Edward Curtis

I presented the photographer Edward S. Curtis.  Mr. Curtis was born in 1868.  He attended school through the sixth grade due to family obligations on the farm.  At 12 Curtis built his own camera using parts his father brought back to him from the war and the Wilson’s Photographics manual.  His father was a traveling evengelist and took Edward as often as he could on some of these trips.  While on these trips, Edward learned river navigation, basic camping, and other outdoor skills.

In the early 1890’s Edward moved to Seattle where he married, opened two different photography studios and began is family.  In 1896, Edward was 23, he and his partner Thomas Guptill win a bronze medal at National Photographers Convention for their work.  During his time in Seatlle, he became interested in the tribes who lived in the area.  In 1895 he took his first indian photo, the woman he choose was Princess Angeline, the daughter of Chief Seattle.  One of his photos of Princess Angeline, known as the Claim digger won a gold medal for Edward at the National Photographers Convention.

Edward found a lost group of scientists in 1898 while roaming the wilderness for photo opportunities.  Amoung the men were George Bird Grinnell, the editor and Forest & Stream magazine and an expert on native americans.  Grinnell took Curtis on several expeditions into indian country one in particular was to photograhp the Blackfeel Indians in Montana.  While in the Blackfeet camp, Curtis was able to witness the sacred Sundance.  Curtis wrote that while on expedition traveling out of the mountains he saw hundreds of teepees in the valley.  He stated this sight changed his life, it was then he realized he needed to record the North American Indian life before it disappeared.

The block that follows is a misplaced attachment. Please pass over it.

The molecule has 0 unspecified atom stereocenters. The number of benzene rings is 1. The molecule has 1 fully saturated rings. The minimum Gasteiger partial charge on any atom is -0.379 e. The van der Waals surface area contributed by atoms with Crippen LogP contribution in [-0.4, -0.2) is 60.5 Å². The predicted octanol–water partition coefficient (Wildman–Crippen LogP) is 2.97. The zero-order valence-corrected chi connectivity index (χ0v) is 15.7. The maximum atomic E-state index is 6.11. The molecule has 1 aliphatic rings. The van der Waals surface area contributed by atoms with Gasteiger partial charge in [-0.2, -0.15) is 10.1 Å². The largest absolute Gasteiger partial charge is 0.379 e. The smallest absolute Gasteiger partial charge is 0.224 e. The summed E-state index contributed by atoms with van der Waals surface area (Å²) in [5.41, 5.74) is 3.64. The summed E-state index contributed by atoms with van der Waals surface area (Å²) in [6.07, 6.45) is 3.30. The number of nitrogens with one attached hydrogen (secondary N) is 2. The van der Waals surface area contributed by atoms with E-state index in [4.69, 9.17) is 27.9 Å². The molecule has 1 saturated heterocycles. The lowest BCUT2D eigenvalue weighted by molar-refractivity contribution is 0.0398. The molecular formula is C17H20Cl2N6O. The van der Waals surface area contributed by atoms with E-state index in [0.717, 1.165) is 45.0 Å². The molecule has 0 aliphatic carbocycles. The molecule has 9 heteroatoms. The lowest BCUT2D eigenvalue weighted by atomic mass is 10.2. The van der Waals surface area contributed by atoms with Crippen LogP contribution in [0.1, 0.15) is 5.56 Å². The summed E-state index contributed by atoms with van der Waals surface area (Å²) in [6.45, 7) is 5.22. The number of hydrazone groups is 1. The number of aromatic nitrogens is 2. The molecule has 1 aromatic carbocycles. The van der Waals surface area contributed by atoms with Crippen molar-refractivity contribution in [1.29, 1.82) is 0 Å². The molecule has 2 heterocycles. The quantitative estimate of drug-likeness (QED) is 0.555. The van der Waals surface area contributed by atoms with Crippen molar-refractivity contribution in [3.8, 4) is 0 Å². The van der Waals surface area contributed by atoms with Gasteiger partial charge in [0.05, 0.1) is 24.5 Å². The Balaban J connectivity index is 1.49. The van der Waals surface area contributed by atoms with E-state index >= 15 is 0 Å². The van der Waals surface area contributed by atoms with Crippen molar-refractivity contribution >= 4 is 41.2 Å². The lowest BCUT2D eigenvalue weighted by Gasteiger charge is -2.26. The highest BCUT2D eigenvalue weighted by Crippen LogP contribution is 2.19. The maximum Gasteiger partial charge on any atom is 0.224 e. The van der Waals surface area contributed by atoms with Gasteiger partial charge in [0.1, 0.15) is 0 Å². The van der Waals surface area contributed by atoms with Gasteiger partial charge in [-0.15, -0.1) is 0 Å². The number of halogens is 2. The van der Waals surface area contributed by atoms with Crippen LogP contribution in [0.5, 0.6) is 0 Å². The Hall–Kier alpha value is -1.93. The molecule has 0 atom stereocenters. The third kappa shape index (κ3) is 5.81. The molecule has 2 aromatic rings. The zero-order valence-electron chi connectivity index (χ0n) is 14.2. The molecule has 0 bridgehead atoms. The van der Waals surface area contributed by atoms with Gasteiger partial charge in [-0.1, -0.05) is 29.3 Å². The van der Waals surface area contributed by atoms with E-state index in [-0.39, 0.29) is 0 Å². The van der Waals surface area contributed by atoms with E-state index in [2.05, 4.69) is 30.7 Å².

Over the next 30 years, Curtis would produce 20 leather bound volumes of tribal history and lore, foods, housing, clothing, recreation, ceremonies, and funeral customs.  He documents approximately 80 tribes making 40,000 images from a 14 x 17″ large view camera and 10,000 wax cylinder recordings of language and music.  The 20 volumes contained 75 hand pressed photographs and 300 pages of text.  The first volume contains a forward written by Presdient Teddy Roosevelt.  The project was partly financied by J.P. Morgan.  Curtis would produce a short film to try to raise more money for the project.  The final two volumes of the series were published in 1930.

I feel somewhat sad that Curtis’s North Amercian Indian didn’t really become popular until the 1970’s when approximately 285,000 originals and the copper plates that produced them.  Check out his work at www.memory.loc.gov

jeaton@dtcc.edu

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